Four crazy ass black woman, that guys don’t have just all the fun robbing places.
Sick of being victims of circumstance and fighting a system that keeps them from realizing their dreams, four black women from the Los Angeles projects opt to knock over a bank. Emboldened after pulling off the heist, they continue their crime spree. But the sticky-fingered quartet (played by Queen Latifah, Jada Pinkett Smith, Vivica A. Fox and Kimberly Elise) is unaware that a fixated police detective (John C. McGinley) has them in his sights.
There are certain types of films that show a love between a group of friends that love each other so much that they would do anything for the other. For these four chicks, that anything, is robbing banks in order to get rich. Oh, I wish I had friends like these.
The film shows a great deal of how these four friends all equally inhabit struggle, and hardships in their personal and work lives. Whether the d-bag boss is just up your ass all the time, or you feel like you might be getting played by some Harvard grad, they each all have hardships. We see this very well, and early on in the film, we understand the characters enough for us to like them even when they start shooting up mofos.
However, I just had a huge problem actually believing they could pull off as many jobs as they did. These four worked together so sloppy, by the way their technique went, and how the first place they robbed wasn’t even the place they were going to go for. Everybody is so disorganized when it comes to pulling of the heist itself, they make Thunderbolt and Lightfoot shake their heads in disgust.
I liked how director F. Gary Gray made a lot of the action sequences fun and smart, reminding me a lot of the old-school action flicks, but I just feel like he didn’t know what to make this film. In the beginning the film looked like it was a big social statement on how African American women are treated in society. But when they start doing the heist jobs it turns into a typical action flick. I didn’t know what Gary Gray wanted to do, hell I don’t even think he knew what he wanted to do, all I know is that it could have been formatted a lot better. But the guy does look pretty chill, so i can’t talk that much ish on him.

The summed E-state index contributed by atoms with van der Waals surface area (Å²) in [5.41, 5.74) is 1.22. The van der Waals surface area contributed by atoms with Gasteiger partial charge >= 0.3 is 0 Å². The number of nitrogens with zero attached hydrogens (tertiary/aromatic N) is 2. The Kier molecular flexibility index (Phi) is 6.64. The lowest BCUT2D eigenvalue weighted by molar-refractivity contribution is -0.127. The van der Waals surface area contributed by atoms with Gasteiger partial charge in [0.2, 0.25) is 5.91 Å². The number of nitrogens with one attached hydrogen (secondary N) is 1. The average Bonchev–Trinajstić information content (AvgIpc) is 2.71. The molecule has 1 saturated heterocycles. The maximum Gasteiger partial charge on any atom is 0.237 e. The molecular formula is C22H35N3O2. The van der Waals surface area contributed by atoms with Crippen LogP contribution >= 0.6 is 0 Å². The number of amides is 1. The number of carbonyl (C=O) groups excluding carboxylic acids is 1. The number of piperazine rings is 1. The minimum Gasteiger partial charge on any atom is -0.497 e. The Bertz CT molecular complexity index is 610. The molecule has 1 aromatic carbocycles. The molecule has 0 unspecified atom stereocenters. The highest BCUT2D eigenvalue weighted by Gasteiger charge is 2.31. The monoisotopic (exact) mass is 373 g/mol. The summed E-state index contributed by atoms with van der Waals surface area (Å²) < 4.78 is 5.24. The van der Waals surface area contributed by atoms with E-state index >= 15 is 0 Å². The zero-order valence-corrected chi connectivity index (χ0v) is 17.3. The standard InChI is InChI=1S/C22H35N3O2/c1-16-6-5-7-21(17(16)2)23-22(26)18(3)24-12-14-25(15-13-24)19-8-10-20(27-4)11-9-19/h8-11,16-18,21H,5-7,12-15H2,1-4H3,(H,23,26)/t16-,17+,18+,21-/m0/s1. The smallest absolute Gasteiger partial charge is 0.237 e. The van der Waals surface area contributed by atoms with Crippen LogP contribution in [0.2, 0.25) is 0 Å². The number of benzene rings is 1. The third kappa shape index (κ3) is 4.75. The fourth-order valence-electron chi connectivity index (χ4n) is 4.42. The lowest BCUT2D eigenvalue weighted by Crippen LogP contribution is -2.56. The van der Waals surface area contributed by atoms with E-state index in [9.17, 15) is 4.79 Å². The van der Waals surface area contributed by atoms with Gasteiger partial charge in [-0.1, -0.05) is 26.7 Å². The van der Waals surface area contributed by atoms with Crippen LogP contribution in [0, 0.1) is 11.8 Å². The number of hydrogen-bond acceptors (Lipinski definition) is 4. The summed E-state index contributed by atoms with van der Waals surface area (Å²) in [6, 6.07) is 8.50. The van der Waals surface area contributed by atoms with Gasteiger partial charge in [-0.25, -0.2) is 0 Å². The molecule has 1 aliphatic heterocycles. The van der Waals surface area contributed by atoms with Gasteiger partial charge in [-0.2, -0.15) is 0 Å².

Other than those two slight problems, the performances from these four ladies are superb. Jada Pinkett Smith, does a great job in this film in what you could call the “tragic hero”, and brings out that charm we all know and love her for, but also the unrelentless hate in her soul. Vivica A. Fox, is her usual high-spirited diva, while Kimberly Elise is just being the sheltered little nice girl. But the best here is that lovable little fire herself, I present to you, Miss Queen Latifah. I have to give a lot of props to Latifah for this performance because she goes all out with her lesbo-loving character. Back in 1996, it was unheard of a musician-turned-actor, actually doing a good job. But Latifah broke down that wall and showed that she isn’t anything other than just a bunch of hits, she’s a great and independent woman, who can go all out with her performance, and still be 100% likable.
Consensus: Though the film gets lost in its message, and believable happenings, Set it Off works so well when it comes to showing great action sequences, and working a story of four friends that actually seem like it, mostly due to their performances.